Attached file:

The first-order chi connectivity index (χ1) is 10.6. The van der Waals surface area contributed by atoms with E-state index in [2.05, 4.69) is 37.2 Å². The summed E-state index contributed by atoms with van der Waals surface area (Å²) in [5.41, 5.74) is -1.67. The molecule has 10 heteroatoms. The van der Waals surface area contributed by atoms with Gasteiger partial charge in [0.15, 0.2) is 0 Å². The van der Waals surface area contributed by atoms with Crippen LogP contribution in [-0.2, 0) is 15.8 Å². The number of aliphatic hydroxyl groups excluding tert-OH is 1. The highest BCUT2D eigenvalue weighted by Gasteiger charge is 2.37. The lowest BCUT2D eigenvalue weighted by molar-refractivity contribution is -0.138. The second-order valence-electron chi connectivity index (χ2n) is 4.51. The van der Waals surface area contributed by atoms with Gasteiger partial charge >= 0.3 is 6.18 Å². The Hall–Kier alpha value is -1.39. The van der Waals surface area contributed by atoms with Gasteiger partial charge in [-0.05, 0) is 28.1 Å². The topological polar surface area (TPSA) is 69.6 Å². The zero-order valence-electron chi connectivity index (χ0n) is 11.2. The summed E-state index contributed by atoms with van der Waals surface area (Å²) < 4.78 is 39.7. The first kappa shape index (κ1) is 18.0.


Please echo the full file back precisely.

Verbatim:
The first-order chi connectivity index (χ1) is 10.6. The van der Waals surface area contributed by atoms with E-state index in [2.05, 4.69) is 37.2 Å². The summed E-state index contributed by atoms with van der Waals surface area (Å²) in [5.41, 5.74) is -1.67. The molecule has 10 heteroatoms. The van der Waals surface area contributed by atoms with Gasteiger partial charge in [0.15, 0.2) is 0 Å². The van der Waals surface area contributed by atoms with Crippen LogP contribution in [-0.2, 0) is 15.8 Å². The number of aliphatic hydroxyl groups excluding tert-OH is 1. The highest BCUT2D eigenvalue weighted by Gasteiger charge is 2.37. The lowest BCUT2D eigenvalue weighted by molar-refractivity contribution is -0.138. The second-order valence-electron chi connectivity index (χ2n) is 4.51. The van der Waals surface area contributed by atoms with Gasteiger partial charge >= 0.3 is 6.18 Å². The Hall–Kier alpha value is -1.39. The van der Waals surface area contributed by atoms with Gasteiger partial charge in [-0.05, 0) is 28.1 Å². The topological polar surface area (TPSA) is 69.6 Å². The zero-order valence-electron chi connectivity index (χ0n) is 11.2. The summed E-state index contributed by atoms with van der Waals surface area (Å²) < 4.78 is 39.7. The first kappa shape index (κ1) is 18.0.